I completely agree that open court trials are fair and prevent corruption. I think we can also say that countries and governments which allow open court trials are more democratic and transparent.
When I read about trials in other countries in the paper, I often read that there are worries about a case being corrupted and judges being bribed for a favorable outcome. Almost always, these cases are not open to the public.
This is a great example of how open court cases prevent corruption. A country which does not allow any open cases, especially in social matters that is important to the public, cannot be a true democracy in my view.
When my son was in high school, he was interested in becoming a lawyer. He had seen many shows on TV where they had open court, and he was able to observe how this worked, but there is nothing like seeing something first hand.
When he had some time during break, we went down to our local courthouse to sit in on some court situations.
I did not know until later that I could have found out ahead of time which cases would be tried for that particular week.
We sat in on some proceedings but they were not that interesting. They were also not very well attended, as the only people there were those who were directly involved with the case.
We went back at a later time to sit in on a case that was a higher profile case, and there were a lot of people in the courtroom.
This was a very good learning experience for him as he sat and watched the whole process in person for the first time.
Every now and then I will watch the Court TV channel and see some of the televised court proceedings. I know it is not the same thing as being in open court, but I think it is better because you get legal commentary on what some of the rulings mean and the commentators also give their perspective on how the case is coming along which is really interesting.
I remember during the OJ trial this is how I learned about the daily proceedings. The whole process was fascinating.
MissDaphne- I am just curious why someone would bring a baby to open court. I know that you can be excused from jury duty if you care for small children under five because I was exempt a few times for this very reason.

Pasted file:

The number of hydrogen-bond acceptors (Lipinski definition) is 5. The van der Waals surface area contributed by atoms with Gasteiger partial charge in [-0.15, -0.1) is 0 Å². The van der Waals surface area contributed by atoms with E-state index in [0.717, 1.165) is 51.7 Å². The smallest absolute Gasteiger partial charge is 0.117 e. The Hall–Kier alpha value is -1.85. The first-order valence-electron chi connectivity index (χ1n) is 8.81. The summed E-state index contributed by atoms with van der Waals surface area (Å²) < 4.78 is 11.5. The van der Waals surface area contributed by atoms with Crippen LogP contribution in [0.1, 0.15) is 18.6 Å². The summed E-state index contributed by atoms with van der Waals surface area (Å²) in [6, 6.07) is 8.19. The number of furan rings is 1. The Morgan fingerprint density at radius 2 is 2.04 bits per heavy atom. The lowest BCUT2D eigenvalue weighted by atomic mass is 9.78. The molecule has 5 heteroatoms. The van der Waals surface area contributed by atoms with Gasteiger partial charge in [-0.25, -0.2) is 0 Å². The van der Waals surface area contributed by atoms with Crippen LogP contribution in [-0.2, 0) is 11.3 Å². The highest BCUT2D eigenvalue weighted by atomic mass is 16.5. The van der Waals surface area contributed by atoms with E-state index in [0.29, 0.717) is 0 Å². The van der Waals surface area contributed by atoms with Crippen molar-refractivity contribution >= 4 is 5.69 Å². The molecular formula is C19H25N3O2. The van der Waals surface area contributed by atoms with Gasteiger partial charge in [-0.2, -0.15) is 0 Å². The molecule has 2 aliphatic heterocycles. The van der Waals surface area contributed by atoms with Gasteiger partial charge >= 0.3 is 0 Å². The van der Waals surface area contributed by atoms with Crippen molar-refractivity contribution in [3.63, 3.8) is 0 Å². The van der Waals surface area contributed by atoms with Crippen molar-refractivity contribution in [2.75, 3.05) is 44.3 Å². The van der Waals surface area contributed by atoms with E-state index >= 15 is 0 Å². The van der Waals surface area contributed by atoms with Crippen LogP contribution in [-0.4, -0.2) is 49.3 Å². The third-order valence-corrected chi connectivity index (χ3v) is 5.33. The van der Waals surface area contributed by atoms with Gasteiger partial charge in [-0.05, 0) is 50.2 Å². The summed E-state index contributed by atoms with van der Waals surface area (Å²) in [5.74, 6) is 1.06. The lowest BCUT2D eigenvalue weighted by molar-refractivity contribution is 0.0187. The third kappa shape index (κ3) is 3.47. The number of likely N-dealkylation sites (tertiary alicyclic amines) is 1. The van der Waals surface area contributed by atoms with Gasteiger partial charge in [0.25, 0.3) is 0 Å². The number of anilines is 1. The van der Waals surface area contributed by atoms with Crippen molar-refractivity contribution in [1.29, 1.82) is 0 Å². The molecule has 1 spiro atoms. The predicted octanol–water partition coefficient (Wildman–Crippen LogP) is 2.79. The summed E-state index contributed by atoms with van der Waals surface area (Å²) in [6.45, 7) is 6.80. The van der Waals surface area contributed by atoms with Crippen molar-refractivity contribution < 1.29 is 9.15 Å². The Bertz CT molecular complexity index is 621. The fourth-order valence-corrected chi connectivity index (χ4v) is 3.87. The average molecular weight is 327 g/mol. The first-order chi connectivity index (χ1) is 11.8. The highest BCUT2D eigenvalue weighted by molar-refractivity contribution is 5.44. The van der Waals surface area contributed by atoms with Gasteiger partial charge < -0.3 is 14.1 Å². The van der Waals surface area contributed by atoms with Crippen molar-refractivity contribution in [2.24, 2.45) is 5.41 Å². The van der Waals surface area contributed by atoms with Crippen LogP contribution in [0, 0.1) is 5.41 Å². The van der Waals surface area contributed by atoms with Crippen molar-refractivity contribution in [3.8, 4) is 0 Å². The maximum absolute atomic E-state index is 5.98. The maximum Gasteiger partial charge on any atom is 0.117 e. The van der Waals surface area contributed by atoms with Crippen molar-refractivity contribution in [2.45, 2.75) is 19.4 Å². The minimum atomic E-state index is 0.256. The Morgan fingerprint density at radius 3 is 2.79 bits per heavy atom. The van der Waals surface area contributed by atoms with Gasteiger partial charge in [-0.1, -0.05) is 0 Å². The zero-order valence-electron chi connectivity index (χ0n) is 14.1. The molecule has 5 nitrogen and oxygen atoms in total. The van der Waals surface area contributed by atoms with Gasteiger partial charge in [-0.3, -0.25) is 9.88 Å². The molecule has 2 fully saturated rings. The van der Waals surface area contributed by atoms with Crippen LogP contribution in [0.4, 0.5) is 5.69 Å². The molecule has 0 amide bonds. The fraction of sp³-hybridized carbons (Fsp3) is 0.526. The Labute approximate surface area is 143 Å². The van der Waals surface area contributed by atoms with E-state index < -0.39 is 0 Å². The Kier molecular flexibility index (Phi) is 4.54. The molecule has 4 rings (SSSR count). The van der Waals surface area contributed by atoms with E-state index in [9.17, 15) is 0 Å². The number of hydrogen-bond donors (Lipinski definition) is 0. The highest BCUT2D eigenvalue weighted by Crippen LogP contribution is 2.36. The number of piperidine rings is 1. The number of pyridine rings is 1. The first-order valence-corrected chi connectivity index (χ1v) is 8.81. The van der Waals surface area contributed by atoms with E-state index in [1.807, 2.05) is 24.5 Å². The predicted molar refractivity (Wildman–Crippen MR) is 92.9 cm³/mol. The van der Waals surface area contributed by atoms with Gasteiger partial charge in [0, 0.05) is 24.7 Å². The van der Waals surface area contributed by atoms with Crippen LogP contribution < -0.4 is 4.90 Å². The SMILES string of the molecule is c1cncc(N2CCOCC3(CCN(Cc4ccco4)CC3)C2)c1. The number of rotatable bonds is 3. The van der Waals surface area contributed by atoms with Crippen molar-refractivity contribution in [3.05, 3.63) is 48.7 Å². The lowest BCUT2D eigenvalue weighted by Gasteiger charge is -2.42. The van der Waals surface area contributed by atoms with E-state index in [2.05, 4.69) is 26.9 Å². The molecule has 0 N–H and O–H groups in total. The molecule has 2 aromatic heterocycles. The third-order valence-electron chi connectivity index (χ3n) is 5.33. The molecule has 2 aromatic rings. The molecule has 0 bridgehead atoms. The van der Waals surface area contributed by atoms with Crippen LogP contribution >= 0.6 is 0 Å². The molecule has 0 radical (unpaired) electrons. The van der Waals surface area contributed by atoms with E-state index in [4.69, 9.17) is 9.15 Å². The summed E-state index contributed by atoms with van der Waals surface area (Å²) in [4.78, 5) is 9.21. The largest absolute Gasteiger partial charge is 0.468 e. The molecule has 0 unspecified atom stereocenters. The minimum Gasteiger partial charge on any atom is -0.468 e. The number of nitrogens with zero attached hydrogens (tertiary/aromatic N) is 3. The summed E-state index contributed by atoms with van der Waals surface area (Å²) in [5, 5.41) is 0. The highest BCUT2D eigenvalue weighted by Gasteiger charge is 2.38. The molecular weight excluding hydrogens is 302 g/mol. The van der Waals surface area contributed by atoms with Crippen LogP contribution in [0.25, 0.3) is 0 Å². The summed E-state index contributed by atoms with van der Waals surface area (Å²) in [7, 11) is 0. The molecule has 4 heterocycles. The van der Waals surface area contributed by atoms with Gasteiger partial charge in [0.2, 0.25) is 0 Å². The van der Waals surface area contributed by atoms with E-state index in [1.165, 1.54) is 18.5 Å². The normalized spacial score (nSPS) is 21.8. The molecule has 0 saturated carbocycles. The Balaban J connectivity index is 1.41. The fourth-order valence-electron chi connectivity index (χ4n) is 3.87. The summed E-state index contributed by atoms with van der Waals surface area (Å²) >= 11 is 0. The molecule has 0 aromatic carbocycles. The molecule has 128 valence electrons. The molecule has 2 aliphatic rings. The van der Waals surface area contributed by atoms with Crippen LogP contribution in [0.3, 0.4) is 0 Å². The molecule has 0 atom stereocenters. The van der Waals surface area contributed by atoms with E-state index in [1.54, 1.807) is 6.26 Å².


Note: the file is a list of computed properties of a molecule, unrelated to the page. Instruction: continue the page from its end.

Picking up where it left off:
I also think that if the mother was serving as a witness and had to be in court, she could have pumped at home and brought the bottle to court with her and fed the baby that way.
She does not have to breastfeed in a courtroom as that would be a distraction for the case that is being disputed. I agree with the judge because the mother could have prepared for the occasion.
@rugbygirl - I think even if you testify behind closed doors, the defense still gets to know who said what. It's the right to "face your accuser," guaranteed by the Constitution. Testifying in closed court is more to protect victims of sensitive crimes. So yes, Witness Protection! Of course, that's just a federal program - people who testify in state or local cases might not have the same level of protection that federal witnesses get.
I read about that breastfeeding case, too. She had been waiting a long time and her poor baby was hungry - but yes, the judge gets to decide. Judges feel that you should not bring your baby to court with you, but I don't know what they think nursing moms are supposed to do! I guess it would have been ideal to have a friend or relative with her who could take the baby, but if you have to sit around half the day, you're going to have to feed your baby! Judges need to be compassionate.
I've heard the phrase "testify in open court" - now I know what it means. I think I might have come across it in mob movies; you might not want to testify against dangerous people and have them know you were doing it. I guess that's where the Witness Protection Program comes in!
There as an instance recently where a mother was asked not to breastfeed her baby in open court. Most places have laws protecting a mother's right to breastfeed, especially on public property like that, but maybe the judge's right to control the courtroom trumps those laws?